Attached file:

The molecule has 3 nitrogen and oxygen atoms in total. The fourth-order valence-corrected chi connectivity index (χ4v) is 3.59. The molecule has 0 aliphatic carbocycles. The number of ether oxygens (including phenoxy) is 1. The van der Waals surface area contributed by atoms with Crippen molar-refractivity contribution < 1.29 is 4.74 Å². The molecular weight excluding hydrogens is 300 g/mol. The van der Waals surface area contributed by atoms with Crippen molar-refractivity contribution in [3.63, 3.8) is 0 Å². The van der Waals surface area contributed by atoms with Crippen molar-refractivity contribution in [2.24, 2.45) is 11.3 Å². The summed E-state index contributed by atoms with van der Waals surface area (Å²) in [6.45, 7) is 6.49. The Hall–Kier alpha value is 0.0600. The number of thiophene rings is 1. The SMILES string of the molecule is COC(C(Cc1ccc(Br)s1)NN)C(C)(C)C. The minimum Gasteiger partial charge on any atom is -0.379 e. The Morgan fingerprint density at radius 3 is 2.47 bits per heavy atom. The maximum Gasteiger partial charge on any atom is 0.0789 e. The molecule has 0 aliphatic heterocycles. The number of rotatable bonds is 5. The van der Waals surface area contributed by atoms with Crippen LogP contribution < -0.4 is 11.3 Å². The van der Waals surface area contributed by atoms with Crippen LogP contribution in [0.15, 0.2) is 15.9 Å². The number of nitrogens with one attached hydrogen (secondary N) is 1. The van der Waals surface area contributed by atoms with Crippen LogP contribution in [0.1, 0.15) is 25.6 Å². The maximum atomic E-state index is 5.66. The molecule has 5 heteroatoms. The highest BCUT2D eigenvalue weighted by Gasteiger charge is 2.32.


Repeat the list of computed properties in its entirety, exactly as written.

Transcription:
The molecule has 3 nitrogen and oxygen atoms in total. The fourth-order valence-corrected chi connectivity index (χ4v) is 3.59. The molecule has 0 aliphatic carbocycles. The number of ether oxygens (including phenoxy) is 1. The van der Waals surface area contributed by atoms with Crippen molar-refractivity contribution < 1.29 is 4.74 Å². The molecular weight excluding hydrogens is 300 g/mol. The van der Waals surface area contributed by atoms with Crippen molar-refractivity contribution in [3.63, 3.8) is 0 Å². The van der Waals surface area contributed by atoms with Crippen molar-refractivity contribution in [2.24, 2.45) is 11.3 Å². The summed E-state index contributed by atoms with van der Waals surface area (Å²) in [6.45, 7) is 6.49. The Hall–Kier alpha value is 0.0600. The number of thiophene rings is 1. The SMILES string of the molecule is COC(C(Cc1ccc(Br)s1)NN)C(C)(C)C. The minimum Gasteiger partial charge on any atom is -0.379 e. The Morgan fingerprint density at radius 3 is 2.47 bits per heavy atom. The maximum Gasteiger partial charge on any atom is 0.0789 e. The molecule has 0 aliphatic heterocycles. The number of rotatable bonds is 5. The van der Waals surface area contributed by atoms with Crippen LogP contribution < -0.4 is 11.3 Å². The van der Waals surface area contributed by atoms with Crippen LogP contribution in [0.15, 0.2) is 15.9 Å². The number of nitrogens with one attached hydrogen (secondary N) is 1. The van der Waals surface area contributed by atoms with Crippen LogP contribution in [0.1, 0.15) is 25.6 Å². The maximum atomic E-state index is 5.66. The molecule has 5 heteroatoms. The highest BCUT2D eigenvalue weighted by Gasteiger charge is 2.32.